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Meeting Your Nutritional Needs

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					Meeting Your Nutritional Needs
Knowing which nutrients your body needs and
  what foods contain them is a good first step
  towards a healthy diet. The government has
 developed several types of recommendations
     to help you choose how much of each
   nutrient you need to eat to have a healthy,
                 balanced diet.
                Objectives
• Describe wheat the Recommended Dietary
  Allowances (RDAs) are
• Analyze the nutritional value of a food by
  using the information on the food label.
                 Key Terms:
• Recommended Dietary Allowances (RDAs):
  Recommended nutrient intakes that will meet
  the needs of almost all healthy people.

• Daily Value (DV): Recommended daily
  amount of a nutrient; used on food labels to
  help people see how a food fits into their diet.
                    RDAs
• RDAs are not exact requirements but are
  meant to serve as general guidelines for
  correct nutrient intake.
• Tolerable Upper Intake Levels (UILs) are the
  largest amount of a nutrient you can take
  without risking toxicity.
Why are Recommended Dietary Allowances only
         guidelines and not strict rules?
Understanding Food Labels
     Understanding Food Labels
• Serving size: The size of a single serving is
  shown at the top of the Nutrition Facts panel.
  The amount of nutrients given below this are
  the amounts found in this size serving. Often,
  the portion is which certain foods, such as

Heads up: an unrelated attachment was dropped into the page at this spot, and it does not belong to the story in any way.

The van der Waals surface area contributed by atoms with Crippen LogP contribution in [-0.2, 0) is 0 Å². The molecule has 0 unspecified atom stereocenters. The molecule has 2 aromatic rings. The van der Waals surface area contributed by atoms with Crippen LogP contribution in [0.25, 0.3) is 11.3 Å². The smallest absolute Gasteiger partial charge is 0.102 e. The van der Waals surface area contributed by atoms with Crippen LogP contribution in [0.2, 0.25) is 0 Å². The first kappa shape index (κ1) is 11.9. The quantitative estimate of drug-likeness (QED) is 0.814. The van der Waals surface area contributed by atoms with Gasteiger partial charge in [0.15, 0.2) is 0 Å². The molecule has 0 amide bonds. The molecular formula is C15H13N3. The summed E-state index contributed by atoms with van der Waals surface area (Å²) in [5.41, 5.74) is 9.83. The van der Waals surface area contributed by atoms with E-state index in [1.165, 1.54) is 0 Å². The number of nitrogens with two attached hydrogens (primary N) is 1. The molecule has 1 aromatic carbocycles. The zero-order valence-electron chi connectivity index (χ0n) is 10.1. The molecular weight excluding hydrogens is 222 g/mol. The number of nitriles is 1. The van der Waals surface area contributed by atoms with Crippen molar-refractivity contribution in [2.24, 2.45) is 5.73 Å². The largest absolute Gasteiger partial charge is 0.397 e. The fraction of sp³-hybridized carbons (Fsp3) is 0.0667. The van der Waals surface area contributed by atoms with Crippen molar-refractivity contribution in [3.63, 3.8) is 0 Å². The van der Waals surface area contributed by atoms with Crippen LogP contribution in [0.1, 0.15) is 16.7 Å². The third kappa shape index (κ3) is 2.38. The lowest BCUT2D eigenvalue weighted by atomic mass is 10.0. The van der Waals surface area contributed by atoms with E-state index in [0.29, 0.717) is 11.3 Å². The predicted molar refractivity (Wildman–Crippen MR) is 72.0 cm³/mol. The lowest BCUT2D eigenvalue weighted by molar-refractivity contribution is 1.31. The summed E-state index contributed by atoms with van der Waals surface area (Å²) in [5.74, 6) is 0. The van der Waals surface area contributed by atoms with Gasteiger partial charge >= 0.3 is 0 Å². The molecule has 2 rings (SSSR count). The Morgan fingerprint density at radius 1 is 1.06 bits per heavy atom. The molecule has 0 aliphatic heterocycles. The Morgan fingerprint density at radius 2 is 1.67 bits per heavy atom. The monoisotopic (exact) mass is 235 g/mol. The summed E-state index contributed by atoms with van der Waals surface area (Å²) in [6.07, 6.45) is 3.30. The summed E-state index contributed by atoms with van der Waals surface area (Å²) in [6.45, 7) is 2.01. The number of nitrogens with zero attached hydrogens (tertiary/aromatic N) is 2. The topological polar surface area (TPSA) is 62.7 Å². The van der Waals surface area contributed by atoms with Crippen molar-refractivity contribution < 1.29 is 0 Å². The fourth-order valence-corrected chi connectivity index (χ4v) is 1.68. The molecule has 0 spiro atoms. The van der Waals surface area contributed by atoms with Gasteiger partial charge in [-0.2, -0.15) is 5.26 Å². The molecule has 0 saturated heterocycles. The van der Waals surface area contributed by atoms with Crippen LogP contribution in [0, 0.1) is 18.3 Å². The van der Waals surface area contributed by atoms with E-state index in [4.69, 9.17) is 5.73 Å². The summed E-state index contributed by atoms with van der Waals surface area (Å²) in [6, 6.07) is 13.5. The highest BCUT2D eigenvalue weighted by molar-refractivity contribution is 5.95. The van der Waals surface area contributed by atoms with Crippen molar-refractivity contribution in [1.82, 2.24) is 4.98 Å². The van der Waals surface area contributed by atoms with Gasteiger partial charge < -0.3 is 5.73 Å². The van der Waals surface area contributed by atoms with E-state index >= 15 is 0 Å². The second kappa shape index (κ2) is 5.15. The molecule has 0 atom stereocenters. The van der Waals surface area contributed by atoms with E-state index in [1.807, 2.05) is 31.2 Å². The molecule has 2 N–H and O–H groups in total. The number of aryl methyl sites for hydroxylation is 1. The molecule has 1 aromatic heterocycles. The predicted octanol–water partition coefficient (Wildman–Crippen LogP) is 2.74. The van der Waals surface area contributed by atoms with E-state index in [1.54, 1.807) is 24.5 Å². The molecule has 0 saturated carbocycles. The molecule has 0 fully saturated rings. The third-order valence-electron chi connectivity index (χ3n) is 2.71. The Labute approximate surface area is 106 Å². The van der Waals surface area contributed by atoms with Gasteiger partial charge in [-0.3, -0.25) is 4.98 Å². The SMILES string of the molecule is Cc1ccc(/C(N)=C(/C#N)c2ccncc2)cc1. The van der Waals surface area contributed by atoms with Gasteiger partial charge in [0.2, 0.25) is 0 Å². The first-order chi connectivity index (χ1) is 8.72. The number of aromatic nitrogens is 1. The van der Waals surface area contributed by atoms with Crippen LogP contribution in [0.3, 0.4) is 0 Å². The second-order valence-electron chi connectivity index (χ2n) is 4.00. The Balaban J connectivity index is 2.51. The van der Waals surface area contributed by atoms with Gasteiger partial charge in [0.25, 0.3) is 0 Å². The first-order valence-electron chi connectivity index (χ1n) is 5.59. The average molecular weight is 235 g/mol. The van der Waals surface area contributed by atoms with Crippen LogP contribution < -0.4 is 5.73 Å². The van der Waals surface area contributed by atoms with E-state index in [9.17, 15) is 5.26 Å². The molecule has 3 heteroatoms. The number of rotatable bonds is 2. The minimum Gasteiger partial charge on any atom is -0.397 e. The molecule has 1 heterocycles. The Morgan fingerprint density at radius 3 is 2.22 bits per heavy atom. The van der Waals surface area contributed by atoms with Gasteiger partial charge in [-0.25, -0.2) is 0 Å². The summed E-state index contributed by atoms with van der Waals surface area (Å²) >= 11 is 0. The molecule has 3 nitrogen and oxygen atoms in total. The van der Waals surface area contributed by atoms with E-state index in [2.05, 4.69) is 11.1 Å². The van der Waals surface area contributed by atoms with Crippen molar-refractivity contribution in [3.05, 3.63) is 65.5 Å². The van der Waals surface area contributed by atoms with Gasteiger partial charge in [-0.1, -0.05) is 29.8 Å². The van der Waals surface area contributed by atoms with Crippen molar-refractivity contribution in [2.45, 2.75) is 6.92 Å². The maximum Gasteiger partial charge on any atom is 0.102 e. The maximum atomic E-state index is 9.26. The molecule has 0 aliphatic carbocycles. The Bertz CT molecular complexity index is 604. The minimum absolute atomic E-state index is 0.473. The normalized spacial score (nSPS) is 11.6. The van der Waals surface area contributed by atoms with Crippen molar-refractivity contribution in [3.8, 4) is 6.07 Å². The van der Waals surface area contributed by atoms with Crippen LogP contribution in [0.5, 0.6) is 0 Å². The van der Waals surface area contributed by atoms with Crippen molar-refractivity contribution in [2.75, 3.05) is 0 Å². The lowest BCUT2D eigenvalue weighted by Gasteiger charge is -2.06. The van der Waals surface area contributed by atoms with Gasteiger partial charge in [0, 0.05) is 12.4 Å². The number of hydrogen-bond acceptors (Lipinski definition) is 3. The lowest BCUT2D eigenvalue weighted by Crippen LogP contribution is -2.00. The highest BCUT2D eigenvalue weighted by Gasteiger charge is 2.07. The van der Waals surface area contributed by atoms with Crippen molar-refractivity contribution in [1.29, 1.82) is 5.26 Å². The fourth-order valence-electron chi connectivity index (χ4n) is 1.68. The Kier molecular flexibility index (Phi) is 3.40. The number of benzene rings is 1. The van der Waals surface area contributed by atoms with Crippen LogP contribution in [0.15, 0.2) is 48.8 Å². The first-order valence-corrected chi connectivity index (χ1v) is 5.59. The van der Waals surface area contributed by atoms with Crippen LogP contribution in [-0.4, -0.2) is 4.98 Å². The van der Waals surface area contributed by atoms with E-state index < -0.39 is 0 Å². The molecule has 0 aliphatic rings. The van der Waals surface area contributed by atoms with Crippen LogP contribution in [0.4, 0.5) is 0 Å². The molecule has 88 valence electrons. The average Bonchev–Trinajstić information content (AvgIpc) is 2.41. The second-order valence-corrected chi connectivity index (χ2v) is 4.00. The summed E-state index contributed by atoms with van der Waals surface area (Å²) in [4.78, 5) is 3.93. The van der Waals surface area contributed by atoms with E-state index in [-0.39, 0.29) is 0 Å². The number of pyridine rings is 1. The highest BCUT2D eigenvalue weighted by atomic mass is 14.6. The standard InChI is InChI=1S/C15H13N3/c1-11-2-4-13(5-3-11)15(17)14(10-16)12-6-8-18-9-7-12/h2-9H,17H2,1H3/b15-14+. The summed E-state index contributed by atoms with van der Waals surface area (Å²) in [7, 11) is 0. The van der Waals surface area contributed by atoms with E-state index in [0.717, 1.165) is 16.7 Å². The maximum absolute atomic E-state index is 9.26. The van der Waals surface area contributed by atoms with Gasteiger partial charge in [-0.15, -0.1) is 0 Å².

cookies, are sold in bigger than one serving
  size.
     Understanding Food Labels
• Calories: The label must list total calories and
  calories from fat in a serving of the food.
  Labels can also list descriptions for foods that
  are lower in calories.

• Daily Values (DVs): Recommended daily
  amounts of a nutrient that are used on food
  labels to help people see how a food fits into
  their diet.
      Understanding Food Labels
• Total fat and saturated fat must be listed by
  weight and as a percentage of the DV. To keep
  your fat intake at a healthy level, look for foods
  that have a low percentage DV for fat.

• Cholesterol must also be listed by weight and a
  percentage of the DV. To help keep your blood
  cholesterol within a healthy range, look for foods
  that have a low percentage DV for cholesterol.
     Understanding Food Labels
• Sodium is listed by weight and as a percentage
  of the DV. To help keep your sodium intake at
  a healthy level choose foods that have a low
  percentage DV for sodium. Look for low
  sodium (140 milligrams of sodium or less) or
  reduced sodium (25% less sodium).
      Understanding Food Labels
• Total Carbohydrates: The Nutrition facts label
  includes all sugars, whether they are natural, like
  the sugar in milk, or added like the refined sugar
  in cookies.
• Fiber, an important complex carbohydrate, is
  given in grams and as a percentage of the DV per
  serving. Choosing foods labeled high fiber (20%
  or more of the DV) or a good source of fiber (10%
  or more of the DV) can help increase your fiber
  intake.
      Understanding Food Labels
• Protein must be listed in grams. Because
  protein is plentiful in the American diet, the
  percentage of the DV is not usually listed.

• Vitamins and Minerals that you need are also
  listed. Calcium, iron, vitamin C, vitamin A, and
  some B vitamins are given on labels only as a
  percentage of the DV.
      Understanding Food Labels
• In your group, look at the Calories, Sugar, Fat,
  Fiber, Sugars, and Fiber.

• The foods are not labeled, without knowing
  what the food is, decide if it is a healthy food
  choice or junk food.

• You will find out what foods you are looking at
  after presenting your conclusions.

				
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posted:10/25/2011
language:English
pages:13